Are you interested in learning more about the history of race, slavery, and African American life in the Cambridge area? This guide highlights many of the resources available that touch on these topics, including primary, secondary, and public-facing sources (such as self-guided tours and websites). While this hub is focused on material related to the 1700s, it also offers relevant material from later periods in Cambridge history.
Address: 159 Brattle Street, Cambridge, MA 02138
Founded in 1905 as the Cambridge Historical Society, History Cambridge (HC) is dedicated to telling the stories of all of Cambridge and its diverse residents. We recognize that our collections have not fully reflected the rich cultural mosaic that exists in the city, and we are actively working to collect, preserve and share the histories of traditionally underrepresented groups, including Cambridge’s Black community.
- HC hosts the information page about the Cambridge Black History Project (formerly the Cambridge African American Heritage Alliance), which you can find here.
- Our collection includes the records of the East Cambridge Anti-Slavery Society from 1837-1840; you can access the finding aid to this collection here.
- In 2019, HC undertook a research project to uncover the history of enslaved people at our headquarters, the Hooper-Lee-Nichols House. You can read that report here.
- In 2021, HC founded the Tory Row Antiracism Coalition (TRAC) and invited our Brattle Street neighbors to learn more about the presence of Black and Indigenous peoples and their experiences on the land that we now call Tory Row. This group will continue to discover and share more about the lives of BIPOC Cantabrigians on and around Brattle Street.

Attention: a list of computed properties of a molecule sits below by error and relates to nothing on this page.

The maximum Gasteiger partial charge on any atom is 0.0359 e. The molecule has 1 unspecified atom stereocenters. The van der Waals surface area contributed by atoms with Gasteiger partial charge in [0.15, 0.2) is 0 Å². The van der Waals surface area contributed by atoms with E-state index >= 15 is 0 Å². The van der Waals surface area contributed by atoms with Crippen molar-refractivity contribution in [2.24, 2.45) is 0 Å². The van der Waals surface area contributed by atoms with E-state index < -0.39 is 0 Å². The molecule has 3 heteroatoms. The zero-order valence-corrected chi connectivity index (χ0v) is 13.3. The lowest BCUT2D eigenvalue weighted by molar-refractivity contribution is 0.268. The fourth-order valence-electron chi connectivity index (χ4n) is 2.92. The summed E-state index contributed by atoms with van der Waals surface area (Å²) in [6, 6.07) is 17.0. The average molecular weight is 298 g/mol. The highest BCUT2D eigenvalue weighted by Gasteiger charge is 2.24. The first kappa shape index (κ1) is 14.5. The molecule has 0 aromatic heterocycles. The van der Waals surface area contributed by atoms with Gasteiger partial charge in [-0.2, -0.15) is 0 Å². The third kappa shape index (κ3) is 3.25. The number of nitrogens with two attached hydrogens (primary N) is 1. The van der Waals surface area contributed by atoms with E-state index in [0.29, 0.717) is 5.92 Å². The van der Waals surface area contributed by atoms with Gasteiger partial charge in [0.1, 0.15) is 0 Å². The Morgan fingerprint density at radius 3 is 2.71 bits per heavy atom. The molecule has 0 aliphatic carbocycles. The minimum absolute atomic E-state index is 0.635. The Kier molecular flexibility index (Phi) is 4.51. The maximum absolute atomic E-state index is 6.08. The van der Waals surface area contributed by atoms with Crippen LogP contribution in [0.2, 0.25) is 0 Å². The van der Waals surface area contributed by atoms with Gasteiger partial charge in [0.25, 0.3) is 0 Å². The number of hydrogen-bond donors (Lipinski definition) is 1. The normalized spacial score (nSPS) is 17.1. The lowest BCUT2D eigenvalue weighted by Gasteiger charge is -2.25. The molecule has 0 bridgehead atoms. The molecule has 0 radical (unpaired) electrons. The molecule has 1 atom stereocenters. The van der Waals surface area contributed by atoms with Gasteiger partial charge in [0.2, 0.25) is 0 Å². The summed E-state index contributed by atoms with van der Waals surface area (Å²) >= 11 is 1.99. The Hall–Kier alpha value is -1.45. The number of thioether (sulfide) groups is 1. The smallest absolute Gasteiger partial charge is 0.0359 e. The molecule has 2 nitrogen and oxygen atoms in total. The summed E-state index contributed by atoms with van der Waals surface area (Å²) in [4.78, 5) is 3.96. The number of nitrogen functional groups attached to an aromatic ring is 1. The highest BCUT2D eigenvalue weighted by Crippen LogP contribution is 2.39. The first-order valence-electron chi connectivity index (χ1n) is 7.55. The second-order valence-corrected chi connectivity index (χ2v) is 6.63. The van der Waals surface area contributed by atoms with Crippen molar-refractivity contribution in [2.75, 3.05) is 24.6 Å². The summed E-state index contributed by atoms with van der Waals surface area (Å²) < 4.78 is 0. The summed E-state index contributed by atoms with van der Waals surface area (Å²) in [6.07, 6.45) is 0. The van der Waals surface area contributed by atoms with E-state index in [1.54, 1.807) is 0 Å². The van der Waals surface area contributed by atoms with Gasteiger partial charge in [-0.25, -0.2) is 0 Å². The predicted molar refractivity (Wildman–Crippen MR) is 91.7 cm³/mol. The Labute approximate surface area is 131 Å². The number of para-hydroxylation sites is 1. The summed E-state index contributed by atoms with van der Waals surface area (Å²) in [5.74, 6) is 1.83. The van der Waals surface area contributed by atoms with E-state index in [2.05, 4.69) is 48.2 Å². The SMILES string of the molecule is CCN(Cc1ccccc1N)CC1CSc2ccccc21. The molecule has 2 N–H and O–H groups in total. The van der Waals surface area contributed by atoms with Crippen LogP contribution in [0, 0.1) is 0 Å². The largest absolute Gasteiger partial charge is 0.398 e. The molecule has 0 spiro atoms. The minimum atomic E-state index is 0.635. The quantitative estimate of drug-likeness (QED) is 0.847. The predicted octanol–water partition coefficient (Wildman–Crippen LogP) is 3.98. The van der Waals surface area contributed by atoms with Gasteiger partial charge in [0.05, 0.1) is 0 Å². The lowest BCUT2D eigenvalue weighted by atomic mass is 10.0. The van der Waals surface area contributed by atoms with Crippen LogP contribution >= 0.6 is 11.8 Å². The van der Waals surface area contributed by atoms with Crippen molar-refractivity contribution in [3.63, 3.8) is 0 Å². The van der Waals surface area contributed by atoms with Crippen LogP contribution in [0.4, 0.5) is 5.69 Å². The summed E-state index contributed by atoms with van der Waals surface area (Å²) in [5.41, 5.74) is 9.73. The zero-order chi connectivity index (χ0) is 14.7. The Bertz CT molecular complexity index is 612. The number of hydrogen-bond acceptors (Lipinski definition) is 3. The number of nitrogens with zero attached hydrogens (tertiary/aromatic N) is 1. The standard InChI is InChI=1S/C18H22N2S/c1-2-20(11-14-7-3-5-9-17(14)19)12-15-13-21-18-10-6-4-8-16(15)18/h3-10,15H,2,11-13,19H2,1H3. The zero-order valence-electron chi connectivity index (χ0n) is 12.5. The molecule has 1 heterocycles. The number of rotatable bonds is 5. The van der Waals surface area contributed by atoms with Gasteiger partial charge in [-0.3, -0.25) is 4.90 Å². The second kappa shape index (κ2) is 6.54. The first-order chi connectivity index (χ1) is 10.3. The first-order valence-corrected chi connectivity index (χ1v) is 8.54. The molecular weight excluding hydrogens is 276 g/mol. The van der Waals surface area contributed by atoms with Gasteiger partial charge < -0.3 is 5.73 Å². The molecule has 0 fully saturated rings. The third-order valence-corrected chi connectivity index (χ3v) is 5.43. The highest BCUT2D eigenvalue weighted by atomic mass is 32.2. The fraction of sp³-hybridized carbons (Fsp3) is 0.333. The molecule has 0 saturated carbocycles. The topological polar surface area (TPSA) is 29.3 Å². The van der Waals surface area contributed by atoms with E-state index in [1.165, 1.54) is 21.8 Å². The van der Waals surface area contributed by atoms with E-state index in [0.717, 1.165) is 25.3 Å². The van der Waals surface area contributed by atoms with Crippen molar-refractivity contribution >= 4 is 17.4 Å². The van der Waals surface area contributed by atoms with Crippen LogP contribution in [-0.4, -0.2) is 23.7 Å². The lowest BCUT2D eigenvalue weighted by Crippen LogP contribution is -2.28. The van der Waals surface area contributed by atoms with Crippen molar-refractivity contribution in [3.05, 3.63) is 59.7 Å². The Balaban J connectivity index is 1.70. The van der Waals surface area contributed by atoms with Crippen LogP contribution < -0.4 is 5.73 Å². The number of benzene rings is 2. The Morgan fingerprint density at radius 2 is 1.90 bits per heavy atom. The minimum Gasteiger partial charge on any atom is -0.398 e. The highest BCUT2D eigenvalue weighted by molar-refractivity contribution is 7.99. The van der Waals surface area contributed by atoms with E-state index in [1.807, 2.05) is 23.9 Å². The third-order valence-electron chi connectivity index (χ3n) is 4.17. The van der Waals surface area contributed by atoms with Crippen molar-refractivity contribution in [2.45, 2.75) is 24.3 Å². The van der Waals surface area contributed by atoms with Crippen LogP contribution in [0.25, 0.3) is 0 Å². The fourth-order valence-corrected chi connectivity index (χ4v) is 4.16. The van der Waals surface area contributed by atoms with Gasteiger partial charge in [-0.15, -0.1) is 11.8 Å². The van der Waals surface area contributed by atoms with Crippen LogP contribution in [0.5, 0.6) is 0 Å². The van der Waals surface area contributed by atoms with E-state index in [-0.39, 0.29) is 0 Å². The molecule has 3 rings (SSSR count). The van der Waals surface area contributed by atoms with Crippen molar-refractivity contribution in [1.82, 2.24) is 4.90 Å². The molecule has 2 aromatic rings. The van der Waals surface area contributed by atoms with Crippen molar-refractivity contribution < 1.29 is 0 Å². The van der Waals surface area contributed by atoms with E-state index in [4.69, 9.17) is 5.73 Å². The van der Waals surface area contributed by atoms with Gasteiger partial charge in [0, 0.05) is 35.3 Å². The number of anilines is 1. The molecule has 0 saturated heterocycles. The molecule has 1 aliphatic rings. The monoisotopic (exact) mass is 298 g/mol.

Longfellow House – Washington’s Headquarters National Historic Site
Address: 105 Brattle Street, Cambridge, MA 02138
Contact: Kate Plass, Archivist
The Longfellow House is a National Historic Site managed by the National Park Service (NPS). The house was the longtime residence of Henry Wadsworth Longfellow, the influential American poet. However, their collections and programming extend beyond the history of Longfellow and his family in the 19th century. During the Revolutionary War, George Washington used the house as his base of operations. Even earlier, the house was owned by the Vassall family, one of the largest slaveholding families in the area. While the archival collections at the house are focused on Longfellow’s papers and artifacts, the Longfellow House is in the process of researching the earlier history of the house, with a focus on the experiences of enslaved people who were owned by the Vassall family.
- So far, the Longfellow has released a brief introduction to the history of slavery on the property, a short article on the enslaved people who lived at what became the Longfellow house, and a short video discussing what is known about enslaved people who lived in the Longfellow House. This research centers on the story of Tony, Cuba, and Darby Vassall, who remained onsite after the Vassall family fled to England during the Revolutionary War.
- George Washington also had contact with the Black Vassall family during his stay in the house. Research on Washington has also uncovered some information about Black soldiers in the Revolutionary War who passed through the house. An extensive research report on Washington’s time at the house can be found here.
- There is some indication that Longfellow himself may have supported Black emigration efforts to Africa. For more information on this and the collections open for research at the Longfellow House, contact the archivist using this form.
Tufts sponsors the African American Trail Project, a collaborative public history initiative that maps sites across the Boston area. The Trail marks various sites relevant to the study of slavery in Cambridge, such as Christ Church, the Harvard Law School Slavery Memorial, Lechmere House, and Wadsworth House. However, it is more focused on 19th century African American history, well after slavery was abolished in Massachusetts.